Top Rally Classics to see at the NEC
Celebrated classic rally cars up close at the 2017 Lancaster Insurance Classic Motor Show: here are our favourites
A world away from your standard supermini, the 1984 MG Metro 4WD bore only a superficial cosmetic resemblance to the humble Austin city car. With a mid-mounted V6 engine producing more than 410bhp and transmission enclosed within the tubular chassis, Tony Pond took the 6R4 to a respectable third place, behind two Lancia Delta S4s, in the 1985 Lombard Rally. Although the good start wasn’t replicated for the following season, where not one of the 6R4s completed a single course due to teething issues with the V6.
Austin Rover retracted from the rally scene at the close of the season, with a small number making it into private hands and proving hugely successful in rallycross competitions, but it wasn’t the end of the engine – Tom Walkinshaw Racing purchased all the remaining parts, where it then appeared with turbochargers in the ill-fated Jaguar XJ220 supercar.
Triumph TR7 V8
Triumph unleashed the TR7 V8 rally car onto the competition scene in 1978, bringing in a strong series of results with BL-legend Tony Pond behind the wheel. The biggest hurdle was adapting the bodyshell, with a roll cage created to ‘let in’ both the roof rails and the A-posts, alongside additional welding for extra strength. With 260bhp on tap and all-round disc brakes, the TR7's Achilles heel proved to be the early rear suspension. Once stiffened and reinforced, the wedge-shaped rally track hero proved to be a major force to be reckoned with.
Nowadays, genuine works rally TR7s change hands for serious amounts of money, but it’s a proper amount of car and history for the dosh. And who doesn't want a V8-powered TR7?
Austin Mini Cooper
While the Mini is already renowned for revolutionising the small car market, it was the rally pedigree on offer that cemented the Mini as a proper driver’s car. The humble Austin went on to battle top names and marques dominating the sport to huge success. The true underdog, it left competitors open-jawed as it regularly outpaced far more powerful, yet cumbrous, rivals on tight, unrelenting rally courses.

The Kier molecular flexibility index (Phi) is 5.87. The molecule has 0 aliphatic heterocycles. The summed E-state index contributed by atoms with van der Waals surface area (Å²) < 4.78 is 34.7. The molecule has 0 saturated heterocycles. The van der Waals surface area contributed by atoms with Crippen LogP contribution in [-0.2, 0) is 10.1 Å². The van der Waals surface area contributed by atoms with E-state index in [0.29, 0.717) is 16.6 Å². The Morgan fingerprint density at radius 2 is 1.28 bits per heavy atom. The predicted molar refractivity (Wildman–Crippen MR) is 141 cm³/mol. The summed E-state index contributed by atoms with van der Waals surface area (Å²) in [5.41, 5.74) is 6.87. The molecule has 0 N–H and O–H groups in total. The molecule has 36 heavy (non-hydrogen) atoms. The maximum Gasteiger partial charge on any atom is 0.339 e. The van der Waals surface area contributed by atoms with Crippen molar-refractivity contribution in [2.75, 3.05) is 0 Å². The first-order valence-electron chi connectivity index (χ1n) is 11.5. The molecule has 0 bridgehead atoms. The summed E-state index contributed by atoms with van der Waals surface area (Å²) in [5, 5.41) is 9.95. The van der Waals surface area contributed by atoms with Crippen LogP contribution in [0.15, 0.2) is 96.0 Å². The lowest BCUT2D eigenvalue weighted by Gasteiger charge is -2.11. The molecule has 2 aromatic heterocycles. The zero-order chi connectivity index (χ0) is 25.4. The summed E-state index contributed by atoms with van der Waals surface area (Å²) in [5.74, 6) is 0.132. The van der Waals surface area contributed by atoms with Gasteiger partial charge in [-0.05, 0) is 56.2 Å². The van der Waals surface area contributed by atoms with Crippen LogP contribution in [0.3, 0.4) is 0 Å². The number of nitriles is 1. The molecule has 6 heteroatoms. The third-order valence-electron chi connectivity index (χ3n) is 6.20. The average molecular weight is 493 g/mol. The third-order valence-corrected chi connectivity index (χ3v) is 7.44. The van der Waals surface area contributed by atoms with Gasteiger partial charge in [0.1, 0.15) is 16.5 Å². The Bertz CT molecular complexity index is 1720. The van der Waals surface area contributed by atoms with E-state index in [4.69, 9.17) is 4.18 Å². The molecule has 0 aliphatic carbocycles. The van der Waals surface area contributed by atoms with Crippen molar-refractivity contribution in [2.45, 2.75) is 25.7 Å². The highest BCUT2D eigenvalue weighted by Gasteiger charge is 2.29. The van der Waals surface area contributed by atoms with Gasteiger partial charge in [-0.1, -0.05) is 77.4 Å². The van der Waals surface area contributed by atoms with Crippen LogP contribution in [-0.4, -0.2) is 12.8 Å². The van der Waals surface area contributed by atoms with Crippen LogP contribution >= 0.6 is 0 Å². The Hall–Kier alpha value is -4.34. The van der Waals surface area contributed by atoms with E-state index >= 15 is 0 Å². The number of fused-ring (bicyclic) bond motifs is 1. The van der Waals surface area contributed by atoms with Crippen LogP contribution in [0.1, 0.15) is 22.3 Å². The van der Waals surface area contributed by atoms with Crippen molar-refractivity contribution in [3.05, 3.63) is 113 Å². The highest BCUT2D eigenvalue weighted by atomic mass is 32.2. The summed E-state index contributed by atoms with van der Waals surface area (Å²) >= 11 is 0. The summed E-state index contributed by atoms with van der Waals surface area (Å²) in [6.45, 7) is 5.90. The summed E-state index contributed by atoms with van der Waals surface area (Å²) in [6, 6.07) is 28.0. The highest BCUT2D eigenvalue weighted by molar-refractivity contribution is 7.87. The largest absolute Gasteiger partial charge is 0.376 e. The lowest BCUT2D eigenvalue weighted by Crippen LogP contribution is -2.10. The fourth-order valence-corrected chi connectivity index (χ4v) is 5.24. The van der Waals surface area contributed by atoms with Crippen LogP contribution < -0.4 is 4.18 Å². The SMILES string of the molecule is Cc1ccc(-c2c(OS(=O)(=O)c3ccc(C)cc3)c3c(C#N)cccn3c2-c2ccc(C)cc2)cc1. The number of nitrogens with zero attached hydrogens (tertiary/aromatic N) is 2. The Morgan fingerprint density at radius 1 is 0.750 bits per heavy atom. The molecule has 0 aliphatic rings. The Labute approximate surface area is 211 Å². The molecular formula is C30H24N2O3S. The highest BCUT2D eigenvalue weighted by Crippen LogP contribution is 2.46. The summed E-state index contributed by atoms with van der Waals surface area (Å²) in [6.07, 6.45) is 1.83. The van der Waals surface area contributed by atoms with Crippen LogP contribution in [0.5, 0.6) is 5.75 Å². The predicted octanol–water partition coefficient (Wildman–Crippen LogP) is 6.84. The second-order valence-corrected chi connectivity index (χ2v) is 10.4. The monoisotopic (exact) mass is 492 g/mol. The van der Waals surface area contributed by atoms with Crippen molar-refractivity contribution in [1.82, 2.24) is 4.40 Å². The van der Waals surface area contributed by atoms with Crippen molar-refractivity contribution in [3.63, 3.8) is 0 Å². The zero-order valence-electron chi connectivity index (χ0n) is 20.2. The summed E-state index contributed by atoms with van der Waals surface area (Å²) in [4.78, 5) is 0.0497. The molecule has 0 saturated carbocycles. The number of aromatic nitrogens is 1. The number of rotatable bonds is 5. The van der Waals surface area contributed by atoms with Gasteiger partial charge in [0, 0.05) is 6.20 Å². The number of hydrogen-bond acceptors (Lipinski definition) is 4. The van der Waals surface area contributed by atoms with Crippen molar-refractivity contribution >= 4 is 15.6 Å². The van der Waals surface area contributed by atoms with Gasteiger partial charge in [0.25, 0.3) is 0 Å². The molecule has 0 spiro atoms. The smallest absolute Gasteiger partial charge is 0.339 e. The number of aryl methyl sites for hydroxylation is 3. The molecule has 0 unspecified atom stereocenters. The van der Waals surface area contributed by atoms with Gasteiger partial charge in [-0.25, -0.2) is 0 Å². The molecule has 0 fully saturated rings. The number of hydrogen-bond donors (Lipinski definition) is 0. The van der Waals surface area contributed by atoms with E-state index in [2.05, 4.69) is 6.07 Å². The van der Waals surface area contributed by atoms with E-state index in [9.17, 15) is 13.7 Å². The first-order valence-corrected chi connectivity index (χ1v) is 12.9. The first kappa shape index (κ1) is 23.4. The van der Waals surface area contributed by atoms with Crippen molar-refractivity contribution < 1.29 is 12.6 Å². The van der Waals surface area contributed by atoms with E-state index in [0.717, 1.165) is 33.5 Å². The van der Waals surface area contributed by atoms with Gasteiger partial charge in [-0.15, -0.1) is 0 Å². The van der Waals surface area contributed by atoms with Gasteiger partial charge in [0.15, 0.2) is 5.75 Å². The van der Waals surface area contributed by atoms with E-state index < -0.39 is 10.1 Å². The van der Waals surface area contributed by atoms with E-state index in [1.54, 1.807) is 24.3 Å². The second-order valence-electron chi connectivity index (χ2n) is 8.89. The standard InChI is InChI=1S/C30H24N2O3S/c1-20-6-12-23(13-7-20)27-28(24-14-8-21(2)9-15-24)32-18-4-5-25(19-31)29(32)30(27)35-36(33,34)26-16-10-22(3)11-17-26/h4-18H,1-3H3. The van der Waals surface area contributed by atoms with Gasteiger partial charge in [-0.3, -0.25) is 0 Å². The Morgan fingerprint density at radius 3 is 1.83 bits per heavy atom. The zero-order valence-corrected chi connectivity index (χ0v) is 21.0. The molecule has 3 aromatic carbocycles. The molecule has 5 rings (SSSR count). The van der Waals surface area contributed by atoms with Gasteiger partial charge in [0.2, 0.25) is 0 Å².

Winning the Monte Carlo Rally three times, most famously in the hands of Paddy Hopkirk, and suffering the indignity of unfair scrutiny from biased marshals in one of history’s biggest racing scandals, the indefatigable little Mini has been harassing period rally cars during historic rally events ever since. Arguably the most successful front wheel drive competitor of its time, if you venture over to gaze upon its minute splendour, you’ll be in the presence of an all-time great.
There have been plenty of game changers on the rally scene, but nothing quite like the Audi Quattro. Manufacturers competing in the World Rally Championship had originally defied the temptation to adopt four-wheel drive for their cars – believing that the extra weight and complexity of the system would provide a severe disadvantage. Yet, when the original Quattro was unveiled in 1980, everyone jumped on the bandwagon.
Figures reported 591bhp for the 1986 rally season, which set the blueprint for modern rally cars. What really gets petrolheads sweating however, is the addition of enormous wings and that embryonic pitch of the five-cylinder at full pelt. Go and pay your respects to rallying Valhalla, if you can get through the already massed worshipers.